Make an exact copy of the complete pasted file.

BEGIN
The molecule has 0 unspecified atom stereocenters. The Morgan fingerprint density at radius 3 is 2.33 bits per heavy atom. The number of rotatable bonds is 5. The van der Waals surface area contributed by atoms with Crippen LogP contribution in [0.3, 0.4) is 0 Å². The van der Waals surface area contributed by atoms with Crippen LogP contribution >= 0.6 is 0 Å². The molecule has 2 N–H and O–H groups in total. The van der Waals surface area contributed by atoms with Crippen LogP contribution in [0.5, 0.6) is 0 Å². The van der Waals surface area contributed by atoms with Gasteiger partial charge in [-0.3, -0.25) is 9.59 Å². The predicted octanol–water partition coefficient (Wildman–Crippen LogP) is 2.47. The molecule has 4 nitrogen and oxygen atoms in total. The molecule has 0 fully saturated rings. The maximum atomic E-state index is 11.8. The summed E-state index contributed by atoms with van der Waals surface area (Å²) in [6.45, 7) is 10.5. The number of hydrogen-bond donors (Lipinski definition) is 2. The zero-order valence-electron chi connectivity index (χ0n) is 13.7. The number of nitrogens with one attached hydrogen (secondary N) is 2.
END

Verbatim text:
The molecule has 0 unspecified atom stereocenters. The Morgan fingerprint density at radius 3 is 2.33 bits per heavy atom. The number of rotatable bonds is 5. The van der Waals surface area contributed by atoms with Crippen LogP contribution in [0.3, 0.4) is 0 Å². The van der Waals surface area contributed by atoms with Crippen LogP contribution >= 0.6 is 0 Å². The molecule has 2 N–H and O–H groups in total. The van der Waals surface area contributed by atoms with Crippen LogP contribution in [0.5, 0.6) is 0 Å². The van der Waals surface area contributed by atoms with Gasteiger partial charge in [-0.3, -0.25) is 9.59 Å². The predicted octanol–water partition coefficient (Wildman–Crippen LogP) is 2.47. The molecule has 4 nitrogen and oxygen atoms in total. The molecule has 0 fully saturated rings. The maximum atomic E-state index is 11.8. The summed E-state index contributed by atoms with van der Waals surface area (Å²) in [6.45, 7) is 10.5. The number of hydrogen-bond donors (Lipinski definition) is 2. The zero-order valence-electron chi connectivity index (χ0n) is 13.7. The number of nitrogens with one attached hydrogen (secondary N) is 2.